Today's Internet of Things (IoT) devices enable "smart homes" that use the Web to connect smartphone apps to home Wi-Fi, which in turn is connected to myriad smart IoT devices. The convenience of IoT devices has resulted in a burgeoning "IoT device smart home market [that] is expected to swell to nearly $60 billion" by next year, according to a study by IoT platform Particle, as reported by TechRepublic.
Unfortunately, according to researchers at North Carolina State University (NCSU), IoT smart-home devices suffer from hardware and software implementation flaws that make them vulnerable to hacker attacks. The researchers recently evaluated 24 smart home IoT devices, and the results of their research won the best paper award at the ACM Conference on Security and Privacy in Wireless and Mobile Networks (WiSec 2019) earlier this year.
The smart IoT devices evaluated included eight cameras, seven motion sensors, two contact sensors, two water sensors, two video doorbells, a dead bolt door lock, a smart button (to control lights, electronics, and small appliances), and a smart garage door opener. The NCSU researchers demonstrated critical design errors that allowed two hacker attack vectors to blind or confuse 22 of the 24 smart home IoT devices.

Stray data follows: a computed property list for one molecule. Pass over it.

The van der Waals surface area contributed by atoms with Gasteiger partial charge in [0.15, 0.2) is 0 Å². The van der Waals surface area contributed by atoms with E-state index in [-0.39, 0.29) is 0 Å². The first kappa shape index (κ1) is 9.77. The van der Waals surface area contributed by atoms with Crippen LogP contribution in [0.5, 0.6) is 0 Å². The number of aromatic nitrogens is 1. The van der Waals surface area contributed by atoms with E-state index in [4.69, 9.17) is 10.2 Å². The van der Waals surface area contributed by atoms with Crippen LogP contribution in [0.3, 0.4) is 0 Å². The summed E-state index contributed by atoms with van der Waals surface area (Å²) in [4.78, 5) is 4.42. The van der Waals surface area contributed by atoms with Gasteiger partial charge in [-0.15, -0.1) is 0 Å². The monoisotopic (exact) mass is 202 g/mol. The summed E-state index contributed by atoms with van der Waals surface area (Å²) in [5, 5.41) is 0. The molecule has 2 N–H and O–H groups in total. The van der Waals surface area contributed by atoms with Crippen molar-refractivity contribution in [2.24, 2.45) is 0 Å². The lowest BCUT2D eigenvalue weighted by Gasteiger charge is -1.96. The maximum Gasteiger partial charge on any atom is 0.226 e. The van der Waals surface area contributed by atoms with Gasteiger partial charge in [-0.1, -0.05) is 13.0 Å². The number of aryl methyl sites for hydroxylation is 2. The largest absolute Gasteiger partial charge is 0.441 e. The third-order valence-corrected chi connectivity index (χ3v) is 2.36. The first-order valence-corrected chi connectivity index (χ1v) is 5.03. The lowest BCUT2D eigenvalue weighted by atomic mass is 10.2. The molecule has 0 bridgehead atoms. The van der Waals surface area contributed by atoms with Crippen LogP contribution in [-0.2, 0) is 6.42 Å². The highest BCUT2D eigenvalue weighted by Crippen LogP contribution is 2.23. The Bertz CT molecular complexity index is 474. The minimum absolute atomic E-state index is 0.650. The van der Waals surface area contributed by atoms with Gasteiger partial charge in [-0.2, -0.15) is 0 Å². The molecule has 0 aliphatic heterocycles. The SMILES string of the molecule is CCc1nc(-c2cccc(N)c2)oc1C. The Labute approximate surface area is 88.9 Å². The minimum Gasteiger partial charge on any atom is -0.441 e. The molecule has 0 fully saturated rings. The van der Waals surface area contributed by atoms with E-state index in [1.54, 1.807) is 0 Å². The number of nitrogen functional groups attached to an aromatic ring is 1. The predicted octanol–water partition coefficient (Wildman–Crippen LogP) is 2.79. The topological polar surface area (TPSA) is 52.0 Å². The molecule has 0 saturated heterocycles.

"IoT systems are designed primarily for the convenience of home owners wanting to control their household devices remotely. However, connecting them gives attackers huge power, since the IoT manufacturers are paying more attention to convenience than security," said Suryadipta Majumdar, a professor of information security and digital forensics at the University of Albany. "In my opinion, if solutions are not found quickly, it will become a long-term endemic problem, like cybersecurity in general."
Smart IoT devices send out regular "heartbeat" messages signaling "all is well." It is relatively easy to use hacker code readily available online to pass heart-beat signals to user apps, while blinding sensors or confusing their controllers into reporting errors (for instance, reporting that dead-bolt locks are engaged when they are not). What is worse, IoT smart home devices depend on Internet Protocols that tolerate "off-line" conditions as normal, to allow for when sensor batteries run down, power outages reset devices, or when software updates are being installed. As a result, smart home devices can be hacked by code that forces them to report to users that all is well, when it is not.
Said NCSU researcher Terrence O'Connor, "IoT devices in smart homes send always-on always-connected heart-beat messages to show that they are functioning and always responsive, whereas specific actions, such as accessing in-home cameras, are on demand only. Our research revealed that these heartbeat channels and on-demand channels are routinely isolated within the IoT. By distinguishing between the two, our attacks succeeded in suppressing on-demand sensor access. Our most sophisticated attack allowed heartbeats to pass through to users, indicating that all is well, while blocking all access to smart home IoTs."